Finally, I’m looking for evidence of autonomy and mastery. I want the successful candidate to be someone I can point at a problem and they’ll get on and deal with with little interaction from me.

Should you have a set number of acceptance criteria?

Should you have a set number of acceptance criteria?

A conversation came up today in which a statement was made about having a set number (three, in this case) of acceptance criteria per user story. My gut reaction was that I didn’t agree, how can you define that? But then I got to thinking that maybe it wasn’t such a bad idea.

I turned to the internet and asked twitter, the replies were heartening.

I agree with these replies, however, I’m not convinced on having a fixed arbitrary limit. I think it’s a case of being vigilant and for someone to say “Hey, that’s a lot of A/C, maybe we should split this?”

It’s also relatively simple to avoid the limit by loopholes. For example, your A/C could be described as Given, When, Then. In this, you could add “and then … and then… and then…”. It’s still one A/C, but has multiple steps.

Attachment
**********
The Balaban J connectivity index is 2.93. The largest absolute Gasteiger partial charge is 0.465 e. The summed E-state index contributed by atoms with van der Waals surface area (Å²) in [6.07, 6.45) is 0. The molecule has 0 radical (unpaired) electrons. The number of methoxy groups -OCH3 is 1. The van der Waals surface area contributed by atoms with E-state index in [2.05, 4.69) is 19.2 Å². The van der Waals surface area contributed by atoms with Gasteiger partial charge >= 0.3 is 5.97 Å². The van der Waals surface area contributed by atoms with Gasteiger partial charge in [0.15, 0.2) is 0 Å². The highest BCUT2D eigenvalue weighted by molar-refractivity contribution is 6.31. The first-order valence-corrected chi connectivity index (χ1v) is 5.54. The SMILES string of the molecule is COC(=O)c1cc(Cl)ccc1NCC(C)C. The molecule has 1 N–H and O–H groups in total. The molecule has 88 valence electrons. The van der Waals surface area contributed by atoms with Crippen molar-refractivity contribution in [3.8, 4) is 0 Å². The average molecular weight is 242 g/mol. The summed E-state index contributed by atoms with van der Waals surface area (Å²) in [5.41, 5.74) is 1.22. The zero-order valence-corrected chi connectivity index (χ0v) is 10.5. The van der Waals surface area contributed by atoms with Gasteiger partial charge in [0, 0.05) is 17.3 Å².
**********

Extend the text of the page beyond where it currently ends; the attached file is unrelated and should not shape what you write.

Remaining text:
As with everything in the world of building software, it’s about balance and discipline.

A great retrospective!

A great retrospective!

I’ve blogged before about remote teams where I am now and how well we manage to make it work, even with people in another timezone. Because we’ve got people remote, our retrospectives are, naturally, done over video chat (hangouts in our case) and we use webwhiteboard (by none other than Henrik Kniberg!) to make it as interactive as possible.

Today, we had just such a meeting and I really wanted to show you the output. Nothing much to learn from this post (except how we retro), but I thought the webwhiteboard worth sharing – just for fun.